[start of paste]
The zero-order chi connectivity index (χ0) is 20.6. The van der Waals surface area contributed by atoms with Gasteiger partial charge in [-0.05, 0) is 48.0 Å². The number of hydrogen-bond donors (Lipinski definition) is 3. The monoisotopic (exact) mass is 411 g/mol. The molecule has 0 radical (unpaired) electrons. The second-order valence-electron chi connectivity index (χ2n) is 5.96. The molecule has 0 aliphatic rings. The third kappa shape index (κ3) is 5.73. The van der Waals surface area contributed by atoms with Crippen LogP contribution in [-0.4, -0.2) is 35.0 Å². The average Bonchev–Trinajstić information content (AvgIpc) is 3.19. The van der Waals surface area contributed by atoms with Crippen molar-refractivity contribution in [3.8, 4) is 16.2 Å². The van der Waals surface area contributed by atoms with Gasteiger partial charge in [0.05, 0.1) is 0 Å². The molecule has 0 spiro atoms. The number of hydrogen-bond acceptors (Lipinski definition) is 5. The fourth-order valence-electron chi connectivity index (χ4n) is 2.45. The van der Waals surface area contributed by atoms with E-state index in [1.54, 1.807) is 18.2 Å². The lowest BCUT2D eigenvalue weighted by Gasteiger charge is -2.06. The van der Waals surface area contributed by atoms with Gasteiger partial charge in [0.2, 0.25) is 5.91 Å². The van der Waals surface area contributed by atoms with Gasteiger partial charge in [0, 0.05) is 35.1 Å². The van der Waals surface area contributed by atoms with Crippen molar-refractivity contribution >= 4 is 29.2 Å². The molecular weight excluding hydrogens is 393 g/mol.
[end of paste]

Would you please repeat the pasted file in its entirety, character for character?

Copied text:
The zero-order chi connectivity index (χ0) is 20.6. The van der Waals surface area contributed by atoms with Gasteiger partial charge in [-0.05, 0) is 48.0 Å². The number of hydrogen-bond donors (Lipinski definition) is 3. The monoisotopic (exact) mass is 411 g/mol. The molecule has 0 radical (unpaired) electrons. The second-order valence-electron chi connectivity index (χ2n) is 5.96. The molecule has 0 aliphatic rings. The third kappa shape index (κ3) is 5.73. The van der Waals surface area contributed by atoms with Crippen LogP contribution in [-0.4, -0.2) is 35.0 Å². The average Bonchev–Trinajstić information content (AvgIpc) is 3.19. The van der Waals surface area contributed by atoms with Crippen molar-refractivity contribution in [3.8, 4) is 16.2 Å². The van der Waals surface area contributed by atoms with Gasteiger partial charge in [0.05, 0.1) is 0 Å². The molecule has 0 spiro atoms. The number of hydrogen-bond acceptors (Lipinski definition) is 5. The fourth-order valence-electron chi connectivity index (χ4n) is 2.45. The van der Waals surface area contributed by atoms with E-state index in [1.54, 1.807) is 18.2 Å². The lowest BCUT2D eigenvalue weighted by Gasteiger charge is -2.06. The van der Waals surface area contributed by atoms with Gasteiger partial charge in [0.2, 0.25) is 5.91 Å². The van der Waals surface area contributed by atoms with Gasteiger partial charge in [0, 0.05) is 35.1 Å². The van der Waals surface area contributed by atoms with Crippen molar-refractivity contribution >= 4 is 29.2 Å². The molecular weight excluding hydrogens is 393 g/mol.